Hemlock Woolly Adelgid Control

Hemlock Woolly AdelgidThe Hemlock Woolly Adelgid is a sucking insect that is like an aphid. It has no natural enemies and left untreated will kill Hemlocks. You can find Hemlock Woolly Adelgid by looking for small cottony masses at the crotch of the needles. The good news is that Hemlock Woolly Adelgid is easily controlled in the landscape and treatment can be applied any time of year. Late winter or very early spring treatments are most effective in New Hampshire and New England. The bad news is that Hemlock Woolly Adelgid is almost impossible to control in a forest situation.

The most common control treatments for Hemlock Woolly Adelgid are Horticultural Oil and Merit (Imidacloprid). Here I discuss the benefits and problems of each.

Horticultural Oil is an ultra refined oil that is almost non-toxic to other organisms and is not hard on insect predators.


  • Horticultural Oil will give you quick results.
  • Is relatively cheap.
  • Is available at most stores that sell gardening supplies.
  • Can be easily applied with hand or backpack sprayer if the plant is not too large.


  • As oil works by smothering any insect not covered with oil will not be killed.
  • Oil has no residual and must be re-applied if new insects reach the plant.
  • Can burn if it is used when the weather is hot, especially on humid or overcast days, or if sprayed before new growth has hardened. Oil can also damage if frost occurs within 48 hours after treatment.
  • Can be hard to apply on tall trees, or plants that are not accessible to application equipment.

Imidacloprid is a neonicotinoid, which is a class of neuro-active insecticides modeled after nicotine and acts on the nicotinic acetylcholine receptor. Imidacloprid is notable for its relatively low toxicity to most animals other than insects due to its specificity for this type of receptor.


  • Imidacloprid is a systemic (a chemical that is taken up by the plant) and will travel within the plants vascular system to all parts of the plant where it will kill all the Hemlock Woolly Adelgid.
  • Will stay in the plant and kill the pest for five years (some tests have shown that this can be a lot longer).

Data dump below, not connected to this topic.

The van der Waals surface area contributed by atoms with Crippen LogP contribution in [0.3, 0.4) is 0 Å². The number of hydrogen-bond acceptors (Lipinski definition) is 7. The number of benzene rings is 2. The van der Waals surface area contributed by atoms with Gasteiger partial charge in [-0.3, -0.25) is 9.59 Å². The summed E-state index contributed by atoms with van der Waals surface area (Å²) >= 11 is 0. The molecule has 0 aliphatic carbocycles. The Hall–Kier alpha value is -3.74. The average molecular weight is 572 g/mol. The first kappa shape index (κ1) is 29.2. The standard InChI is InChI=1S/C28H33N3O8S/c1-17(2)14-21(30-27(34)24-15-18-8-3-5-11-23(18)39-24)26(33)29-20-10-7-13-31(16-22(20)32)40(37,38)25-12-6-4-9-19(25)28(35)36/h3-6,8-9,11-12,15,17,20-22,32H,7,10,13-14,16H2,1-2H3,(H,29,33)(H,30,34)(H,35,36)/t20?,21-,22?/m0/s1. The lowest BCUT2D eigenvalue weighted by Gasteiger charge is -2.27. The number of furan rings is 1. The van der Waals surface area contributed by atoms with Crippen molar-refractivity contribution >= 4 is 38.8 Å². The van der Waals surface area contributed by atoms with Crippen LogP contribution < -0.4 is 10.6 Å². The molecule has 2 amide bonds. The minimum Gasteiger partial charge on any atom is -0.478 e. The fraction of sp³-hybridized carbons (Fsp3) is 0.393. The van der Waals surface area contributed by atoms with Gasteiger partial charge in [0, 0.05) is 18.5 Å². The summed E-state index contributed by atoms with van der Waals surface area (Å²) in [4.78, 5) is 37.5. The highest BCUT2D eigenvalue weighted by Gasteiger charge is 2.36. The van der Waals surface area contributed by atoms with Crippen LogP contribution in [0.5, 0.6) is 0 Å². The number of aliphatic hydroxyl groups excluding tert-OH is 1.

• Has usually been injected into the soil, or sometimes directly into the tree trunk, reducing the chance of drift to non target areas. The most recent and now preferred treatment is to apply this product onto the bark.
  • Even larger trees can be treated by the homeowner if strict attention to rates are followed.
  • Has a low mammalian toxicity, compared to some other common pesticides.
  • Breaks down quickly when exposed to sunlight


  • Imidacloprid takes a long time to travel from the roots to the branches, thus Hemlock Woolly Adelgid can feed for months and in a heavy infestation may have time to kill the plant before the chemical can control them. It can take up to 18 months for Imidacloprid to reach the top of large trees, and for some reason not yet understood the lowest set of branches on very large ones.
  • Under certain conditions has been known to travel through the soil to water sources. ( Before applying, read the label and pay attention to situations where this may happen. )
  • Will kill beneficial insects if the application rates are too high, including predators of Mites another common problem on Hemlocks, though these pests rarely will kill Hemlocks.
    The amount of active ingredient needed to control Woolly far less than on the label of the product and different sizes of trees require different rates. If you plan to do this yourself contact IPM Of New Hampshire for instructions and rates.
  • There is a maximum amount of imidacloprid allowed per acre per year so not all trees on a property may be treatable in a single year.
  • Breaks down quickly when exposed to sunlight.


NOTE about bees. Imidacloprid is in the class of chemicals called neonicotinoids that have been blamed for Colony Collapse Disorder of bee hives. This has been disproved by science. Imidacloprid will; as many other pesticides do, kill bees if they come in contact with it. However bees do not forage Hemlocks so have little chance of contacting this product if properly applied. By looking out for flowering plants when treating trees and removing the flowers, or treating when they are not in bloom the chances of killing a bee when treating for Woolly Adelgid are close to zero.


For smaller accessible trees oil can be a good choice if you are willing to treat at least once a year. For larger trees that are not heavily infested, and those that are hard to access I recommend the Imidacloprid. Where a heavy population of Woolly Adelgid exists I recommend an oil treatment for quick knockdown and the Imidacloprid for long-term control.
Even for the largest trees knocking down a heavy Adelgid population as high as possible on the tree with oil can give the tree time while the Imidacloprid gets time to work.



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